In a future joint fight, 5th generation aircraft, like the F-35, with their sensor fusion capabilities and enabling connectivity, should be able to share a network with other service assets, such as air defence frigates or land-air defence battalions, and direct them to engage targets out of their sensor range limit with the best available weapon4. This symbiosis, or full integration in a joint and combined environment, may entail a transformation of pilots into Joint Mission Commanders (JMCs) in a multi-domain scenario. Potentially, these JMCs would have the capability to exercise distributed Command and Control (C2) of the air battle in their designated area, while simultaneously protecting other assets and assuring air superiority.
While the possibilities are tantalizing, to actually realize such a ‘multi-domain’ future, it is important that the Alliance carefully considers Tactical Air Training of tomorrow. Furthermore, it will require appropriate Education, Training, Exercise and Evaluation (ETEE) at all levels, from individual to organizational, to include joint competencies, to work together and to do so effectively5.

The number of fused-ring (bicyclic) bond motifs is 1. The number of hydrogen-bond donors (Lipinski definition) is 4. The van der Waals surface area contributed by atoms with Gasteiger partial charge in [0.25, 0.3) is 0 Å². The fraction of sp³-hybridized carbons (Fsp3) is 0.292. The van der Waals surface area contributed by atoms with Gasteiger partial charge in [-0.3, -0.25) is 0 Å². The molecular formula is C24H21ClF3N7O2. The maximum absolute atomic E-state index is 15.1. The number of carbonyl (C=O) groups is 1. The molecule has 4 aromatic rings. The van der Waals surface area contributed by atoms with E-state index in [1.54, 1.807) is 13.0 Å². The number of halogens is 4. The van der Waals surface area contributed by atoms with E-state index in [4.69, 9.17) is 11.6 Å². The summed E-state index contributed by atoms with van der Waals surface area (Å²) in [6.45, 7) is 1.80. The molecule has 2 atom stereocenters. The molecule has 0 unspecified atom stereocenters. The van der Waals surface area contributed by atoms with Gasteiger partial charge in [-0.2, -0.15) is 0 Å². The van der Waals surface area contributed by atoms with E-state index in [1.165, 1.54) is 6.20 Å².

Flight Training: Live, Virtual and Constructive
Now that F-35s are attaining Initial Operation Capability (IOC) in many NATO countries, there is an urgent need to introduce the next generation of flight training to get a cost-effective and integrated solution for the users. This integrated training should be comprised of an equilibrium of Live, Virtual and Constructive (LVC) training scenarios and exercises6, including live adversary air and ground threats, from Operational Conversion Units, (OCU) to Fighter Squadrons. In this context ‘Live’ stands for a pilot training in an aircraft; ‘Virtual’ refers to a pilot training in a flight simulator; and ‘Constructive’ refers to computer (or human) generated entities or effects that support the ‘Live’ or ‘Virtual’ domains.